Is NCTA for a Check-off? Yes, and it should be no surprise. Pam suggests that they reached that position only after the passage of time and an overwhelming number of growers voting for a check-off. I did not get a chance to vote. Of those that voted—how many of them informed themselves about agricultural check-off programs? How many of them know anything substantive now?
Why can’t we vote up front? With all due respect, this argument is spurious. Had they wanted to test the pulse of the growers nationwide, they only had to consult their members and those of state associations. All they had to do was ask the growers what they thought and how many trees they sold. They’ve had more than two years to do this. But before the discussion went so far as a “vote,” this committee should have remained objective about the check-off. They should have done a better job informing themselves and growers of all the ramifications, instead, I think they became starry-eyed about the possibility of collecting $ 3 million.
What is taking so long? We are talking about government, right?
Are you personally for or against it? Check out the industry-wide task force that was formed to study the merits of a Christmas tree check-off in April of 2008. Pam Helmsing was listed as an ex-officio member. Exactly, when did she cross the line from an objective Drake & Company employee to a check-off supporter? In fact, since Drake & Company seems poised to help manage those check-off dollars, can anyone associated with them offer unbiased comment?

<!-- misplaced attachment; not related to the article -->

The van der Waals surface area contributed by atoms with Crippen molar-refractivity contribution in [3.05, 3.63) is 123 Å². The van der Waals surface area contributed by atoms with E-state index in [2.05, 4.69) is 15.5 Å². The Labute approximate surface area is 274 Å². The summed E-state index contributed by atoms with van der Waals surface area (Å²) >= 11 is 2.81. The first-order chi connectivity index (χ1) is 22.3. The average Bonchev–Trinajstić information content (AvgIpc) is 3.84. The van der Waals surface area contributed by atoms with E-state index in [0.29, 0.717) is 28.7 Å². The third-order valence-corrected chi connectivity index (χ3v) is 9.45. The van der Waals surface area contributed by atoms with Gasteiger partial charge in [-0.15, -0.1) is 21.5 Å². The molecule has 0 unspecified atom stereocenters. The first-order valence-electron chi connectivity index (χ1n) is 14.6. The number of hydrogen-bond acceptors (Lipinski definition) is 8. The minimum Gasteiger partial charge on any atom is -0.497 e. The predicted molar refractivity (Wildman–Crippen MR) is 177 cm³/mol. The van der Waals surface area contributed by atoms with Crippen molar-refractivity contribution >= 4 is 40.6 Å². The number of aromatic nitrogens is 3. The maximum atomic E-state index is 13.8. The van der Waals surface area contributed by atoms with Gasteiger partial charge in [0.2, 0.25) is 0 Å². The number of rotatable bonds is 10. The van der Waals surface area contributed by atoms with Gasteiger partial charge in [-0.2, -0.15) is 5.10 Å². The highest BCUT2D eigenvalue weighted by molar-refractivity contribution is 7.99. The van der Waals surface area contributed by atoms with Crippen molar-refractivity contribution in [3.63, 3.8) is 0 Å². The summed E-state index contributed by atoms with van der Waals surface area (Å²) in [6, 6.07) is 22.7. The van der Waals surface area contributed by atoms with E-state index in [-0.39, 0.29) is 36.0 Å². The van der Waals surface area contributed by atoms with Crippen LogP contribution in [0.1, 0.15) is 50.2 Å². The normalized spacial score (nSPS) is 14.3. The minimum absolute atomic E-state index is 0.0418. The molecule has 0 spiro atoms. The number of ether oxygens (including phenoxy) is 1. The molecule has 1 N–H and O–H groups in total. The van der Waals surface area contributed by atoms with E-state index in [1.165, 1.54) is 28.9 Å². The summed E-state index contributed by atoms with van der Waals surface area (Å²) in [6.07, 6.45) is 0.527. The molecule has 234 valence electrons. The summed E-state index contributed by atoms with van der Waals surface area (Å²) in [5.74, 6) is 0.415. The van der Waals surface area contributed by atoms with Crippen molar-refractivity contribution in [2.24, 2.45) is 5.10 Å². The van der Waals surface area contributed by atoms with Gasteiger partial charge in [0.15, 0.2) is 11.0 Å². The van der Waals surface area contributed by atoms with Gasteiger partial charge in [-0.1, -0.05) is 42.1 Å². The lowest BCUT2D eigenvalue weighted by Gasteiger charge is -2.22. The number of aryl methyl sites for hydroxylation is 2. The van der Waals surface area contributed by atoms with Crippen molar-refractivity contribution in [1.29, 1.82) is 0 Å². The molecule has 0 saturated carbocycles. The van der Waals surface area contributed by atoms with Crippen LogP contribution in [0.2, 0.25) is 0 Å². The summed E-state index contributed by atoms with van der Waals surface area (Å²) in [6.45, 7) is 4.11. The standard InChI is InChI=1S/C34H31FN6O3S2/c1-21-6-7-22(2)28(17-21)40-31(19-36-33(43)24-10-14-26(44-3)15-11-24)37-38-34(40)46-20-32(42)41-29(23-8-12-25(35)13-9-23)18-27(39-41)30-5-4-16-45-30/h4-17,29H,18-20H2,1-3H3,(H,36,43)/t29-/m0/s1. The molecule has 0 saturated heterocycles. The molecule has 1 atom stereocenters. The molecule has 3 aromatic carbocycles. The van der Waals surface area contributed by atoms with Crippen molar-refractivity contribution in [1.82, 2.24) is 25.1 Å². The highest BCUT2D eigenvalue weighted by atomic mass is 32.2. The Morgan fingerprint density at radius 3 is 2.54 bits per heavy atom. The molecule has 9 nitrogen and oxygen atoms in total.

What she said:
There is a “Need To Do Something!”
We cannot do this “something” without a check-off.
Then the scare tactic, we need the check-off–or else.
What we should be asking:
What will be the total cost of this program? Will it be cost effective?
What will the generic industry-wide promotion look like? WHAT IS THE PLAN?
What proof do you have that this program will do what you say it will?
The check-off is a trade-off. We have been told that in return for our money, we will be blessed with increased Christmas tree sales with hints of good prices. But no real proof of this promise has been offered. Think about the trade-offs we do know. We pay, we get another auditor inspecting our operations. We pay, we get more forms to complete. We pay, a Board, managed by government officials is created to control our promotional dollars.
Our national representative reported that the check-off expects to collect $ 3,150,000 in its first year. Of that, they expect only $ 1.7 million will be available to the Board. Where did the rest of the money go? What kind of national, industry-wide advertising program can they mount with that? What kind of promotion will satisfy growers in the Pacific Northwest, North Carolina, and everywhere in between? And will the money remaining after all the expenses have been paid, be enough to do it?
Near the end of her article, Pam has some bulleted statements.
Promotion works. Not always. Remember the Edsel?
Misinformation has to be countered with facts. I agree. Give us some.